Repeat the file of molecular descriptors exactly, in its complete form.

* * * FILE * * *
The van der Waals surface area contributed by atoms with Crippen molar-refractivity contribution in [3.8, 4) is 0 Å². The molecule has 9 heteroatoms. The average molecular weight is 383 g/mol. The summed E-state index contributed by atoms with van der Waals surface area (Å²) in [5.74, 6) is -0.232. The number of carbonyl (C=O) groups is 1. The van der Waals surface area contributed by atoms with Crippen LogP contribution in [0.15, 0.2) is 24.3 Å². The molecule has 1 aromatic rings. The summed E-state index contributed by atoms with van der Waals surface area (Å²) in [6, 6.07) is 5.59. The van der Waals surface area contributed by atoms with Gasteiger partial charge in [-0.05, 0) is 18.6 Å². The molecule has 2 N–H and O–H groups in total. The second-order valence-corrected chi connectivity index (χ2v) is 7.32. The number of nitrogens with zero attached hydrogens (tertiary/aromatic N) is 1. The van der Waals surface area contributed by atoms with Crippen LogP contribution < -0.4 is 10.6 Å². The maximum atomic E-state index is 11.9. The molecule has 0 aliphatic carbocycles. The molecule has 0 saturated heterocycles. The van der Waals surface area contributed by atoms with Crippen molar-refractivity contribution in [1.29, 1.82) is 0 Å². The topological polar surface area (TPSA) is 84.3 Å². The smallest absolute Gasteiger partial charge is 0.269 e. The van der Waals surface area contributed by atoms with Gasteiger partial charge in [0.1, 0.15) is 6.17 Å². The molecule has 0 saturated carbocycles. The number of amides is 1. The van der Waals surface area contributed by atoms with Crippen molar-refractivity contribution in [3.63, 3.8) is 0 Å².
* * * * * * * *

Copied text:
The van der Waals surface area contributed by atoms with Crippen molar-refractivity contribution in [3.8, 4) is 0 Å². The molecule has 9 heteroatoms. The average molecular weight is 383 g/mol. The summed E-state index contributed by atoms with van der Waals surface area (Å²) in [5.74, 6) is -0.232. The number of carbonyl (C=O) groups is 1. The van der Waals surface area contributed by atoms with Crippen LogP contribution in [0.15, 0.2) is 24.3 Å². The molecule has 1 aromatic rings. The summed E-state index contributed by atoms with van der Waals surface area (Å²) in [6, 6.07) is 5.59. The van der Waals surface area contributed by atoms with Gasteiger partial charge in [-0.05, 0) is 18.6 Å². The molecule has 2 N–H and O–H groups in total. The second-order valence-corrected chi connectivity index (χ2v) is 7.32. The number of nitrogens with zero attached hydrogens (tertiary/aromatic N) is 1. The van der Waals surface area contributed by atoms with Crippen LogP contribution < -0.4 is 10.6 Å². The maximum atomic E-state index is 11.9. The molecule has 0 aliphatic carbocycles. The molecule has 0 saturated heterocycles. The van der Waals surface area contributed by atoms with Crippen molar-refractivity contribution in [1.29, 1.82) is 0 Å². The topological polar surface area (TPSA) is 84.3 Å². The smallest absolute Gasteiger partial charge is 0.269 e. The van der Waals surface area contributed by atoms with Gasteiger partial charge in [0.1, 0.15) is 6.17 Å². The molecule has 0 saturated carbocycles. The number of amides is 1. The van der Waals surface area contributed by atoms with Crippen molar-refractivity contribution in [3.63, 3.8) is 0 Å².